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Monarchos Horse Fly
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Monarchos - Horse Fly
By Thomas C. Duncan, Sr.

I think I'll call it "Monarchos" after this year's Kentucky Derby winner. As an added benefit, the Greek word Mona'rchos, from which the horse's name is taken means ruling alone. Modesty prevents me from elaborating on this point.

Terrestrial flies fall into "so many ecological nitches that it is impossible to catalog them all," according to Harrison R. Steeves III in Terrestrials. There are over 300 species of Horse and Deer Flies just in the U.S. and they are most commonly found in marshy or wet areas along trout streams. Do trout eat them? Of course!

Recipe: Monarchos - Horse Fly

Hook:   Dai-Riki #060 or equivalent.

Thread:  Black.

Body:  Iridescent Dubbing #46 Bronze Peacock.

Hackle:  Soft black.

Wing:  Mylar, cut to shape.

Eyes:  Burnt Amnesia Monofilament.

Head:  Same dubbing as body.

Tying Steps:

1. Burn a pair of mono eyes from bright red Amnesia monofilament. (Generally used as a running line.)

2. Attach the eyes to the hook shank using several crisscrosses and "posting" wraps. Keep some room between the mono and the hook eye for the head which will be made later. Superglue the eyes in place to reduce twisting.

3. With thread at the rear of the hook, load it with dubbing and move forward, creating a tapered body. If you want a dry fly, use natural peacock herl. The dubbing colour may be adjusted depending on the shade of the flies you will imitate. Some are mostly black, some are mostly green, and still others have predominantly green or gold highlights. The fly we are tying is black with bronze accents.

4. Tie in a soft black hackle and take two or three turns.

Cut Wing

5. Prepare the mylar wings by cutting a valentine heart from a piece of pearl-coloured sheet mylar. (You can use organza from the craft store, Flashback, Mirage Crinkle shown here, or other sheetings. The principle is to let some iridescence shine through.) The easiest way to do this is just like you used to make one for mom or teacher: fold a piece in half, and cut half a heart. Flatten the top and bottom a bit.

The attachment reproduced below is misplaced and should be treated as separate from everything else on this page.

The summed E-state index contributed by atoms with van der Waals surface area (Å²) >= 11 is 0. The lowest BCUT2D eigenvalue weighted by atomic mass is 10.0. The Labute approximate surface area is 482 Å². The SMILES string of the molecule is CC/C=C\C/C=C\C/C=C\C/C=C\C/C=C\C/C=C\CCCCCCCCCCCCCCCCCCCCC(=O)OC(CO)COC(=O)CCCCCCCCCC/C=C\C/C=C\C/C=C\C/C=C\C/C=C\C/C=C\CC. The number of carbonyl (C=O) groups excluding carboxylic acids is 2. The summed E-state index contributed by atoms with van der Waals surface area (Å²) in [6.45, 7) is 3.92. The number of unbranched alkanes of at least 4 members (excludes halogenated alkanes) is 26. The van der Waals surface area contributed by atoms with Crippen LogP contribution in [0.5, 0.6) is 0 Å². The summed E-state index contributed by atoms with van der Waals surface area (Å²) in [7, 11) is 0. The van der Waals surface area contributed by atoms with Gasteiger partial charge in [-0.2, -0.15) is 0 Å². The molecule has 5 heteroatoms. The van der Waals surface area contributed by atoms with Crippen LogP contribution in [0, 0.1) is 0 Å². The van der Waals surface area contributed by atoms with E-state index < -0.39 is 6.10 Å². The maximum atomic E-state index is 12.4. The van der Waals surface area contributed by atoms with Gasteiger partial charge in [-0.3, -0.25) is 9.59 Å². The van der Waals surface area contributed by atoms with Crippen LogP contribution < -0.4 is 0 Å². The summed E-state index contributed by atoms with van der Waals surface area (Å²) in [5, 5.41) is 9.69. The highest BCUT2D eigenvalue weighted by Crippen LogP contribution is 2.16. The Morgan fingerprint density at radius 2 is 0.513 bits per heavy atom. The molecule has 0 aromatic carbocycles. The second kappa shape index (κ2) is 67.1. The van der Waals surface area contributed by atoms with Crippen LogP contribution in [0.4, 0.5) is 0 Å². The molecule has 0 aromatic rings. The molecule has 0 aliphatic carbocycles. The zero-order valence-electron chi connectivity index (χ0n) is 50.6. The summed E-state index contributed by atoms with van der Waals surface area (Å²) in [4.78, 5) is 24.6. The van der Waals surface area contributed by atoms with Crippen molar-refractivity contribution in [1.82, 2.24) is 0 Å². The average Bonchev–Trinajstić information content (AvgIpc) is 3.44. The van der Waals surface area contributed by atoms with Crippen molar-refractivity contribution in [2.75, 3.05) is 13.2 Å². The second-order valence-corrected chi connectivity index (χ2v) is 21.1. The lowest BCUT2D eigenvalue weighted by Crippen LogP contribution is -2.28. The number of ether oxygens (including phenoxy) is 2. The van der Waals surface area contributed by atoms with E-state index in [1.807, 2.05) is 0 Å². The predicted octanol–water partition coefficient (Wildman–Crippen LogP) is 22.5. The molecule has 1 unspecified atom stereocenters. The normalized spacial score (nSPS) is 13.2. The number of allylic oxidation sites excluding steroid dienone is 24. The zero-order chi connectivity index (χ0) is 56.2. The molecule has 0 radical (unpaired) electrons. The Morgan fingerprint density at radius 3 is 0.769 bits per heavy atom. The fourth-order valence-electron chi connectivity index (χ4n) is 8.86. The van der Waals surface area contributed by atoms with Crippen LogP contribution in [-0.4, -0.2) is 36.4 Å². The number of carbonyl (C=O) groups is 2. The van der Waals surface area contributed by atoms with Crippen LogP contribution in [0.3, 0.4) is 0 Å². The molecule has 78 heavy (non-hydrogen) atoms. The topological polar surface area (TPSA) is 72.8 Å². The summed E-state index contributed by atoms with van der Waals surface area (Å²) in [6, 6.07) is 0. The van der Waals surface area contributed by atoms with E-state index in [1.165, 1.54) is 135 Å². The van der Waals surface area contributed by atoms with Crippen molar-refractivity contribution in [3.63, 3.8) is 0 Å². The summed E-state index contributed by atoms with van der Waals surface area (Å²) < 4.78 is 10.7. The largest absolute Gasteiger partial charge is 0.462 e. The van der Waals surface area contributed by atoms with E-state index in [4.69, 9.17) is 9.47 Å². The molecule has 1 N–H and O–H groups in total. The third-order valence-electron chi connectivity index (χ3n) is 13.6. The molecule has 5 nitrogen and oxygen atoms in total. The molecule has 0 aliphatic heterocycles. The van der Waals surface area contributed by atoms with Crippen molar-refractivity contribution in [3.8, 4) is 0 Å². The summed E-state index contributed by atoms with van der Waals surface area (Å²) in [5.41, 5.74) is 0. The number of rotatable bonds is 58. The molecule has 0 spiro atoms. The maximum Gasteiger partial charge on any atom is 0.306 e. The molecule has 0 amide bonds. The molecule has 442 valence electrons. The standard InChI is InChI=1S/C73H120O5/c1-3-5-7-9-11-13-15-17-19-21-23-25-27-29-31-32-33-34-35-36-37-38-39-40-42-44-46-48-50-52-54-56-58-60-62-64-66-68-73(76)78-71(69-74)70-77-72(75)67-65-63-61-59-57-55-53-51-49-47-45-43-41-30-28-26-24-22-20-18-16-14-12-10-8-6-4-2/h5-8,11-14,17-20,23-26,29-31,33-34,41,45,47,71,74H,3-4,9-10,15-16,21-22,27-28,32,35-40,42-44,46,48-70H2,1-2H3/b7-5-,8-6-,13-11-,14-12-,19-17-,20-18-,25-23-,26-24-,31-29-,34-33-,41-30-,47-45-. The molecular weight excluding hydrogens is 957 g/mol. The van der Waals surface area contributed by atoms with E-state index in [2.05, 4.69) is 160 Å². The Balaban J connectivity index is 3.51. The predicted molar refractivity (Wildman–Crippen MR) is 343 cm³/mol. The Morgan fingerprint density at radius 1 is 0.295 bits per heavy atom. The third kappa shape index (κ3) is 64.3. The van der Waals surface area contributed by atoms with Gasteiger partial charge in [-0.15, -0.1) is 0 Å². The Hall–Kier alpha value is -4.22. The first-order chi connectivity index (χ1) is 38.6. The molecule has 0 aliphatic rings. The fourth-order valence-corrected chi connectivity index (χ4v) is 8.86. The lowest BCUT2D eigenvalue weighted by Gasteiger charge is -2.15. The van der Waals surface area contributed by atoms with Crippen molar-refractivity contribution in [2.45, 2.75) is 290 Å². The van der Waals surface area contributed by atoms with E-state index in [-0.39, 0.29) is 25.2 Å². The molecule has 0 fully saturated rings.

6. Tie the wing on caddis-style. It should reach slightly past the hook bend and lie low on the hook shank.

7. Dub lightly around the eyes to create a head.

8. Whip-finish and cement.

Monarchos Horse Fly


Dry Version

You can make a dry version of this fly by using peacock herl in place of the dubbing, and a stiff black hackle tied in after the wing. It is more effective tied wet, though, as most horseflies that will be in the water are not supposed to be there. After all, if God intended them to be in the water, they would have their own section in the pattern books as do mayflies, stoneflies, caddis, and midges!

You can fish the wet version dead-drift as a drowned insect, or with a twitch, like a bug that is struggling to escape from the water. Either way is productive. ~ Pastor Thomas C. Duncan, Sr. (pastortd)

Editors note from JC:
This fly if dressed well, will float like a cork, that is not above the water, but on it, and little in it; one of my 'go-to' flies when nothing seems to be working. ~ JC

For more great flies, check out: Beginning Fly Tying, Intermediate Fly Tying and Advanced Fly Tying.

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